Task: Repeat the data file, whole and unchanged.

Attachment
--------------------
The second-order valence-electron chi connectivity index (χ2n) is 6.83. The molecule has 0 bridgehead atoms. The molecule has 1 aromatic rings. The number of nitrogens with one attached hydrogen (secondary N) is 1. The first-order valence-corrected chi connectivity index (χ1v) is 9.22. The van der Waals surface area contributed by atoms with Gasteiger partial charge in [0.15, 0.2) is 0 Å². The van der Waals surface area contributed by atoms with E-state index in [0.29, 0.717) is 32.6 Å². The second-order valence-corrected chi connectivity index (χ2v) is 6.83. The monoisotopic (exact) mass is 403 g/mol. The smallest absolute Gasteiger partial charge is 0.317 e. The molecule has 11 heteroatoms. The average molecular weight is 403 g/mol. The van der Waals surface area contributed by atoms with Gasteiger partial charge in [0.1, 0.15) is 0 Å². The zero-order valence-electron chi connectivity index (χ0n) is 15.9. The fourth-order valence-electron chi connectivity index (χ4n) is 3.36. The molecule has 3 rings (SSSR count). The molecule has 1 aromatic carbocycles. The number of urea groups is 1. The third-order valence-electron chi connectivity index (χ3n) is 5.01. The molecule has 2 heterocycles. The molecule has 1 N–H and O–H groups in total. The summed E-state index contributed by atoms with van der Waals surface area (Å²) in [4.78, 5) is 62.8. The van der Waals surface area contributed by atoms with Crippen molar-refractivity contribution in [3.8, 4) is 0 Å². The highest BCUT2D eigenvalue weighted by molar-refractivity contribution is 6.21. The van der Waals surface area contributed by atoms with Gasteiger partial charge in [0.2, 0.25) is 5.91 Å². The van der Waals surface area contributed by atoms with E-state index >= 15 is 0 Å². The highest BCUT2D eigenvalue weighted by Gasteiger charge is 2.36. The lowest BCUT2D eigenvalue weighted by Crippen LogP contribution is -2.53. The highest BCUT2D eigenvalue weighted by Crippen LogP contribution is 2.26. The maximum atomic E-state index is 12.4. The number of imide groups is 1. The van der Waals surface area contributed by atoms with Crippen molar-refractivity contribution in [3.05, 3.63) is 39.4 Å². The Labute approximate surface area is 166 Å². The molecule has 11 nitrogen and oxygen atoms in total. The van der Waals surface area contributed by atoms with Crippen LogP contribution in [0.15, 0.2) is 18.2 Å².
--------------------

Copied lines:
The second-order valence-electron chi connectivity index (χ2n) is 6.83. The molecule has 0 bridgehead atoms. The molecule has 1 aromatic rings. The number of nitrogens with one attached hydrogen (secondary N) is 1. The first-order valence-corrected chi connectivity index (χ1v) is 9.22. The van der Waals surface area contributed by atoms with Gasteiger partial charge in [0.15, 0.2) is 0 Å². The van der Waals surface area contributed by atoms with E-state index in [0.29, 0.717) is 32.6 Å². The second-order valence-corrected chi connectivity index (χ2v) is 6.83. The monoisotopic (exact) mass is 403 g/mol. The smallest absolute Gasteiger partial charge is 0.317 e. The molecule has 11 heteroatoms. The average molecular weight is 403 g/mol. The van der Waals surface area contributed by atoms with Gasteiger partial charge in [0.1, 0.15) is 0 Å². The zero-order valence-electron chi connectivity index (χ0n) is 15.9. The fourth-order valence-electron chi connectivity index (χ4n) is 3.36. The molecule has 3 rings (SSSR count). The molecule has 1 aromatic carbocycles. The number of urea groups is 1. The third-order valence-electron chi connectivity index (χ3n) is 5.01. The molecule has 2 heterocycles. The molecule has 1 N–H and O–H groups in total. The summed E-state index contributed by atoms with van der Waals surface area (Å²) in [4.78, 5) is 62.8. The van der Waals surface area contributed by atoms with Crippen molar-refractivity contribution in [3.8, 4) is 0 Å². The highest BCUT2D eigenvalue weighted by molar-refractivity contribution is 6.21. The van der Waals surface area contributed by atoms with Gasteiger partial charge in [0.2, 0.25) is 5.91 Å². The van der Waals surface area contributed by atoms with E-state index >= 15 is 0 Å². The highest BCUT2D eigenvalue weighted by Gasteiger charge is 2.36. The lowest BCUT2D eigenvalue weighted by Crippen LogP contribution is -2.53. The highest BCUT2D eigenvalue weighted by Crippen LogP contribution is 2.26. The maximum atomic E-state index is 12.4. The number of imide groups is 1. The van der Waals surface area contributed by atoms with Crippen molar-refractivity contribution in [3.05, 3.63) is 39.4 Å². The Labute approximate surface area is 166 Å². The molecule has 11 nitrogen and oxygen atoms in total. The van der Waals surface area contributed by atoms with Crippen LogP contribution in [0.15, 0.2) is 18.2 Å².